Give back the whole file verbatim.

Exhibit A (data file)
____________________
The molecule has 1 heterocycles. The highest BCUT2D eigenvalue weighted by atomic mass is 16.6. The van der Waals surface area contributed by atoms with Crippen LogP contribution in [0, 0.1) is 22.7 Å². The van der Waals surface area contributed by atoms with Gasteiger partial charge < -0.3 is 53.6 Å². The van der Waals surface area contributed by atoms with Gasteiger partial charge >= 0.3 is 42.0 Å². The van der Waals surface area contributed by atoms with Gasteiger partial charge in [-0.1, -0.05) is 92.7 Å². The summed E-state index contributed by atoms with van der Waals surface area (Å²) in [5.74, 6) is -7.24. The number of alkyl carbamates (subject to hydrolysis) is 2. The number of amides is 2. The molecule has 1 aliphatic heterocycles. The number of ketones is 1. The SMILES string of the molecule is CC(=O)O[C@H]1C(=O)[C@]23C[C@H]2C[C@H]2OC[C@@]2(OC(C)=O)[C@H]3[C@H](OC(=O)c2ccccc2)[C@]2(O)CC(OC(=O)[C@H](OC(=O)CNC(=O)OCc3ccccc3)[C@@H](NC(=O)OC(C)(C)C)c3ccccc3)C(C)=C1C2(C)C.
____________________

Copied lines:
The molecule has 1 heterocycles. The highest BCUT2D eigenvalue weighted by atomic mass is 16.6. The van der Waals surface area contributed by atoms with Crippen LogP contribution in [0, 0.1) is 22.7 Å². The van der Waals surface area contributed by atoms with Gasteiger partial charge < -0.3 is 53.6 Å². The van der Waals surface area contributed by atoms with Gasteiger partial charge >= 0.3 is 42.0 Å². The van der Waals surface area contributed by atoms with Gasteiger partial charge in [-0.1, -0.05) is 92.7 Å². The summed E-state index contributed by atoms with van der Waals surface area (Å²) in [5.74, 6) is -7.24. The number of alkyl carbamates (subject to hydrolysis) is 2. The number of amides is 2. The molecule has 1 aliphatic heterocycles. The number of ketones is 1. The SMILES string of the molecule is CC(=O)O[C@H]1C(=O)[C@]23C[C@H]2C[C@H]2OC[C@@]2(OC(C)=O)[C@H]3[C@H](OC(=O)c2ccccc2)[C@]2(O)CC(OC(=O)[C@H](OC(=O)CNC(=O)OCc3ccccc3)[C@@H](NC(=O)OC(C)(C)C)c3ccccc3)C(C)=C1C2(C)C.